Kelly’s to get new life: Buyer to take charge in new year

  • Future owner of Kelly’s Restaurant KaiQi Herzig, right, stands for a photo with current owner Steve O’Brien on Wednesday morning at the restaurant in Amherst. STAFF PHOTO/DAN LITTLE

  • Future owner of Kelly’s Restaurant KaiQi Herzig, left, chats with Bud Mahoney on Wednesday morning at the restaurant in Amherst. STAFF PHOTO/DAN LITTLE

  • Future owner of Kelly’s Restaurant KaiQi Herzig on Wednesday morning at the restaurant in Amherst. STAFF PHOTO/DAN LITTLE

  • Future owner of Kelly’s Restaurant KaiQi Herzig on Wednesday morning at the restaurant in Amherst. STAFF PHOTO/DAN LITTLE

  • Kelly’s Restaurant owner Steve O’Brien on Wednesday morning at the restaurant in Amherst. STAFF PHOTO/DAN LITTLE

  • Kelly’s Restaurant owner Steve O’Brien on Wednesday morning at the restaurant in Amherst. STAFF PHOTO/DAN LITTLE

Staff Writer
Published: 12/7/2022 4:17:30 PM

AMHERST — Come the new year, Kelly’s Restaurant, a staple of the Amherst dining scene for nearly 30 years, will transition to a new owner who intends to restore some past favorites, including a lunch menu, and give the spot a new name, all while maintaining the sense of camaraderie that exists among its dedicated customers and waitstaff.

“Kelly’s is a great place for community,” says KaiQi Herzig of Colrain, who is buying the restaurant from Steve O’Brien. “I hear that it’s Cheers without alcohol, a lot.”

Herzig’s decision to run a restaurant comes as he returns from spending the past year traveling across the United States. He said he happened to see the for sale sign in the window while shopping at Mom’s House Convenience Store, located in the same College Street plaza, and, becoming acquainted with the big following Kelly’s has throughout the morning, jumped at the opportunity to take over.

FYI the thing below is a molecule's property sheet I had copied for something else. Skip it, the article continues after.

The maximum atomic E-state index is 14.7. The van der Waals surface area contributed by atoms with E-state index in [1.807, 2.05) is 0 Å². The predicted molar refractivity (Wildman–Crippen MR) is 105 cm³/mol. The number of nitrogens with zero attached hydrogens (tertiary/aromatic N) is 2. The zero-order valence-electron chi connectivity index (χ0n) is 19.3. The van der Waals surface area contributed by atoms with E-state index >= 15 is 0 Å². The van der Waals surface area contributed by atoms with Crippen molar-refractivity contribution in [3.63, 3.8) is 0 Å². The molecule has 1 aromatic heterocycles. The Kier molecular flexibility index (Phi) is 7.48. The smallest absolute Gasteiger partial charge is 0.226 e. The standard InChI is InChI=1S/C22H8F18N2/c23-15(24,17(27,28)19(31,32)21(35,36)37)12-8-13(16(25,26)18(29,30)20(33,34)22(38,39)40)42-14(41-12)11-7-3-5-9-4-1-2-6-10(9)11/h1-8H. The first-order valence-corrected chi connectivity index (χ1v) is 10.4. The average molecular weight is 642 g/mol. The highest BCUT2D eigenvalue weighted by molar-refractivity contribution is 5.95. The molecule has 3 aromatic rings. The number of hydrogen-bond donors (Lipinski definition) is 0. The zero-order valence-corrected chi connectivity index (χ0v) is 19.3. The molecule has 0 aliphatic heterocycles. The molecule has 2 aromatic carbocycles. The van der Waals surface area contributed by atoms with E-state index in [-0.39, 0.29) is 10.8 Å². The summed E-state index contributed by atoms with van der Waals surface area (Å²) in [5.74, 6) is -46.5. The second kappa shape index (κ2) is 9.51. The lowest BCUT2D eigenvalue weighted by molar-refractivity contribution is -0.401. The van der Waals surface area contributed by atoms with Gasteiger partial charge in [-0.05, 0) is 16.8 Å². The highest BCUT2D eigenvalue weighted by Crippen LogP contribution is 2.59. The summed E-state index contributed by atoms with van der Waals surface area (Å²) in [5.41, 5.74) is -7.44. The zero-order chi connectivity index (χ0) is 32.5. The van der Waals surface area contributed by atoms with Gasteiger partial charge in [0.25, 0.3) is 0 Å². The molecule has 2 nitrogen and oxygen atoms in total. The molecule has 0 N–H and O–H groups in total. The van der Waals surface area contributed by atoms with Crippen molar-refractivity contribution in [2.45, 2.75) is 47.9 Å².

He also appreciated the sense of community and the feeling of a big family. “I didn’t realize how important that was for me,” Herzig said.

Herzig, who had been looking for a restaurant for four months, is no stranger to the food service industry. A decade ago, when he was 16, he began working in area coffee shops and restaurants. He has been a kitchen manager at Baked in Shelburne Falls, and also been part of the crew at Mocha Maya’s, also in Shelburne Falls, Beijing House in Greenfield and the Deerfield Inn.

His vision for Kelly’s is to bring back the basics, whether burgers for lunch and other blue plate specials, or biscuits and gravy, eggs benedict and corned beef hash for breakfast, as well as muffins and stews. He will source as much as possible from local purveyors.

“This will be traditional diner food, all made in house,” Herzig said. “An emphasis is on everything made from scratch, and a lot of care is put into it.”

“It’s not going to be anything fancy, but that doesn’t mean that it won’t be special,” Herzig said. “It’s no frills, but is executed really well.”

Kelly’s opened in fall 1993, replacing a similar breakfast and lunch place called Reddy’s, and has continued to serve the earliest risers, like police officers, Department of Public Works employees, firefighters and farmers and even pest extermination crews, to later arriving folks like academics and office workers, and finally retirees and some families. Since reopening after a few months being closed at the onset of the pandemic, the menu has been exclusively breakfast, and Kelly’s closes at 11:30 a.m.